Preventing decompensation in cirrhosis: A 2nd youth for β blockers?
Long-term treatment with β blockers improves decompensation-free survival in patients with compensated cirrhosis and clinically significant portal hypertension (CSPH), according to the PREDESCI* study, which heralds a new youth for β blockers conventionally used for treating primary hypertension.
“This trial challenges conventional practice and expands the boundaries of the existing indication for β blocker treatment by introducing it in a subgroup of patients who were compensated,” wrote Drs Sharon Levy and Didier Samuel from AP-HP Hôpital Paul-Brousse in Villejuif, France in an accompanying commentary. [Lancet 2019;393:1571-1572]
“This finding might represent a new indication for β blockers in patients with compensated cirrhosis,” the researchers stated.
Over a median follow-up of 37 months, treatment with the β blockers carvedilol or propranolol almost halved the risk of cirrhosis decompensation or death compared with placebo in patients with compensated cirrhosis and CSPH (incidence, 16 percent vs 27 percent, hazard ratio [HR], 0.51; p=0·041). [Lancet 2019;393:1597-1608]
The difference was mainly driven by a significant reduction in ascites incidence in the β blocker group compared with the placebo group (20 percent vs 9 percent, HR, 0.42; p=0.0297).
“[Ascites] is the most common and severe decompensating event, for which previously there was no effective preventive drug therapy,” the researchers pointed out.
Deep dive on the analysis
In the investigator-initiated, double-blind trial, 201 patients (mean age 59.5 years) who had compensated cirrhosis with CSPH (defined by a hepatic venous pressure gradient [HVPG] of ≥10 mm Hg) and without high-risk varices were randomized 1:1 to receive either a β blocker (propranolol or carvedilol, depending on their HVPG response) or placebo. Patients assigned to the β blocker arm received propranolol (≤160 mg twice daily) if they showed a ≥10 percent decrease in HVPG in response to intravenous propranolol, whereas non-responders (ie, <10 percent HVPG-response) received carvedilol (≤25 mg/day).
Specifically, the benefit of β blockers vs placebo in preventing the primary outcome was more evident with carvedilol (HR, 0.39) than with propranolol (HR, 0.69). Similar observation was seen for ascites reduction (HRs, 0.22 vs 0.50) as well as percentage decrease in HVPG at 2 years (4.2 percent vs 3.4 percent; p=0.048) — “suggesting that carvedilol might be the preferable β blocker in this setting.”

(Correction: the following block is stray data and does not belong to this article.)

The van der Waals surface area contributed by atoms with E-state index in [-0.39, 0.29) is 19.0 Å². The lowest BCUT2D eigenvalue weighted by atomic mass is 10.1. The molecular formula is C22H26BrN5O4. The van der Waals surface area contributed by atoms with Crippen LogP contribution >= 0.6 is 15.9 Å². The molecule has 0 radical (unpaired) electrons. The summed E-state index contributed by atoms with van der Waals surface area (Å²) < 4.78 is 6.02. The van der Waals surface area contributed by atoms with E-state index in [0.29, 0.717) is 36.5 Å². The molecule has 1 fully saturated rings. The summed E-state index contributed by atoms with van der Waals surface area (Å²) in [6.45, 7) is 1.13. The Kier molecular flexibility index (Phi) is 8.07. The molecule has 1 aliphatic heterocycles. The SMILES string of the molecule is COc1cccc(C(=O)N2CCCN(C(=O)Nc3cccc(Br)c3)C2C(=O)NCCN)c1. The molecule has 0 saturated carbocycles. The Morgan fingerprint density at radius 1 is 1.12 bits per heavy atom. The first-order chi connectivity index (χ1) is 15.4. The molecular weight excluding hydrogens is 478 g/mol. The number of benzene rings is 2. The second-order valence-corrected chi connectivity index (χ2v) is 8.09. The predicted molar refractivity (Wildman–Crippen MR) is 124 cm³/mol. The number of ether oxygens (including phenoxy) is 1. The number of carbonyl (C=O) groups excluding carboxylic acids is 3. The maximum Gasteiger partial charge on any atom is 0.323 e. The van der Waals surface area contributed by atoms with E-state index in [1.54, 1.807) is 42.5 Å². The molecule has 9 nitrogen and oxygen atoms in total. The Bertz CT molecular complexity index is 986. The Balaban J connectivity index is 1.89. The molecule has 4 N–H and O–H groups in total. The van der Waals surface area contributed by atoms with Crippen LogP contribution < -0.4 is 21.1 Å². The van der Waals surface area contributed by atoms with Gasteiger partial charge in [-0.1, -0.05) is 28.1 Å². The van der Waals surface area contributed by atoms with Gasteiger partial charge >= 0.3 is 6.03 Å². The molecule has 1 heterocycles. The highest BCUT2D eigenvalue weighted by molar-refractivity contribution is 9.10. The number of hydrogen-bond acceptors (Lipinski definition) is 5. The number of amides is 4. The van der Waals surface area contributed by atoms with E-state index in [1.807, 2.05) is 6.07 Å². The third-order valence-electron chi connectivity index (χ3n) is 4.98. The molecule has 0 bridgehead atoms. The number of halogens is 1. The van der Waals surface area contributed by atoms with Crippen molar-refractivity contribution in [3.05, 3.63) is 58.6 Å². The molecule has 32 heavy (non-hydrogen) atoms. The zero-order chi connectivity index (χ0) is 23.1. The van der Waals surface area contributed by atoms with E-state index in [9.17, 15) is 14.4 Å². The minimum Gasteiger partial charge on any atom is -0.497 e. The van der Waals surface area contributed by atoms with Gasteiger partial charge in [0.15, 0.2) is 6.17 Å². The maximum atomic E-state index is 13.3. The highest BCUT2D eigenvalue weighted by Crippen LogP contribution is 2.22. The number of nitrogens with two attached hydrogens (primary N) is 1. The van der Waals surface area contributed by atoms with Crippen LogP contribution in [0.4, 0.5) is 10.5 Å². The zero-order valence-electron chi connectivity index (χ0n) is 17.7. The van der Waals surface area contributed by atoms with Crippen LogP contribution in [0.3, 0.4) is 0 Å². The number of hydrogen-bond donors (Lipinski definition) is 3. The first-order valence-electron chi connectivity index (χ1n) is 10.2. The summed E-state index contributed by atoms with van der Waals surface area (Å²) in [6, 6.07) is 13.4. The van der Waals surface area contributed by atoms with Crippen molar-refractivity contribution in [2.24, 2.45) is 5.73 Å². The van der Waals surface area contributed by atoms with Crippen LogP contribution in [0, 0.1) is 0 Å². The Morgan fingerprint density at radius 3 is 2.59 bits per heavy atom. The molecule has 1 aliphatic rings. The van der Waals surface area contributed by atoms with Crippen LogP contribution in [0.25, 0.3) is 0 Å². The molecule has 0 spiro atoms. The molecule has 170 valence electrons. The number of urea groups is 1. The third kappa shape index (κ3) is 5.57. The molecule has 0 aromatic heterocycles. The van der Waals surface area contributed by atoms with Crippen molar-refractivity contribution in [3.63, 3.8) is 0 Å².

“[I]nstead of selecting the drug on the basis of its effects on portal pressure, [the results suggest that] all patients could have been treated upfront with carvedilol, thus omitting the need to assess HVPG response,” they added.
Also, the benefit with β blocker was consistent across subgroups regardless of Child-Pugh score, HVPG, cause of cirrhosis, and the presence of varices. In particular, the difference was especially pronounced in patients with nonalcoholic cirrhosis (HR, 0.43) or small varices (HR, 0.45), who according to the researchers, “up to now received no treatment until developing high-risk varices according to existing guidelines.”
During follow-up, there was a significant drop in HVPG every year in the β blocker group, while no change was observed in the placebo group, which the researchers said may be the mechanism behind the benefit of β blockers.
A paradigm change with major implications
“Our finding … represents a landmark innovation in the management of patients with cirrhosis,” the researchers proclaimed. “It has important implications in clinical practice, suggesting that patients with compensated cirrhosis should be screened for development of CSPH, and that therapy with NSBB** should be started from its detection.”
"The trial … might represent a change in treatment paradigm for patients with compensated cirrhosis,” agreed Levy and Samuel. “This treatment strategy provides the physician, for the first time, with a possible therapeutic tool, in conjunction with the control of the cause of liver disease, during the early phases of cirrhosis.”
They suggested that more studies be done to better characterize the patients most likely to benefit from long-term therapy with β blockers.